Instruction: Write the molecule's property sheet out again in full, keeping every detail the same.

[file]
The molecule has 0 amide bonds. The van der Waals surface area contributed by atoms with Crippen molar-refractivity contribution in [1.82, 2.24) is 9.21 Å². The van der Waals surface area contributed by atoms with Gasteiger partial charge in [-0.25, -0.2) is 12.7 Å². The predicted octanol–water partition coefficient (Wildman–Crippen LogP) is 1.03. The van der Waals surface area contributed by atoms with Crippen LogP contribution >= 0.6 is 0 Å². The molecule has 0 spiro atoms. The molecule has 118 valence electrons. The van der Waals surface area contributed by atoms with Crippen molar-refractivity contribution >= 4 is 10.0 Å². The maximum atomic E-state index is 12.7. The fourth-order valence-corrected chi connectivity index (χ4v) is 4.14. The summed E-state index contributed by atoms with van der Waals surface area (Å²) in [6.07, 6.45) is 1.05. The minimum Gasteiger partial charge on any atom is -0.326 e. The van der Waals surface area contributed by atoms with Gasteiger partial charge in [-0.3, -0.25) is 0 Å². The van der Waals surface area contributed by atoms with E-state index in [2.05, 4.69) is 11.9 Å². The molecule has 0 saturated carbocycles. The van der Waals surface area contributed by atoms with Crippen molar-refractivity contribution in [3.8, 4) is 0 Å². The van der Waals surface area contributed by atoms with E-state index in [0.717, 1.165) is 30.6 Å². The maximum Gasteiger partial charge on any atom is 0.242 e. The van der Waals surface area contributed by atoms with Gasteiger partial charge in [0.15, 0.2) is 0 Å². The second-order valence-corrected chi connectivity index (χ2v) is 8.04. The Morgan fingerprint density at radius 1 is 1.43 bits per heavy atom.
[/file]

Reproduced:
The molecule has 0 amide bonds. The van der Waals surface area contributed by atoms with Crippen molar-refractivity contribution in [1.82, 2.24) is 9.21 Å². The van der Waals surface area contributed by atoms with Gasteiger partial charge in [-0.25, -0.2) is 12.7 Å². The predicted octanol–water partition coefficient (Wildman–Crippen LogP) is 1.03. The van der Waals surface area contributed by atoms with Crippen LogP contribution >= 0.6 is 0 Å². The molecule has 0 spiro atoms. The molecule has 118 valence electrons. The van der Waals surface area contributed by atoms with Crippen molar-refractivity contribution >= 4 is 10.0 Å². The maximum atomic E-state index is 12.7. The fourth-order valence-corrected chi connectivity index (χ4v) is 4.14. The summed E-state index contributed by atoms with van der Waals surface area (Å²) in [6.07, 6.45) is 1.05. The minimum Gasteiger partial charge on any atom is -0.326 e. The van der Waals surface area contributed by atoms with Gasteiger partial charge in [-0.3, -0.25) is 0 Å². The van der Waals surface area contributed by atoms with E-state index in [2.05, 4.69) is 11.9 Å². The molecule has 0 saturated carbocycles. The van der Waals surface area contributed by atoms with Crippen molar-refractivity contribution in [3.8, 4) is 0 Å². The van der Waals surface area contributed by atoms with E-state index in [0.717, 1.165) is 30.6 Å². The maximum Gasteiger partial charge on any atom is 0.242 e. The van der Waals surface area contributed by atoms with Gasteiger partial charge in [0.15, 0.2) is 0 Å². The second-order valence-corrected chi connectivity index (χ2v) is 8.04. The Morgan fingerprint density at radius 1 is 1.43 bits per heavy atom.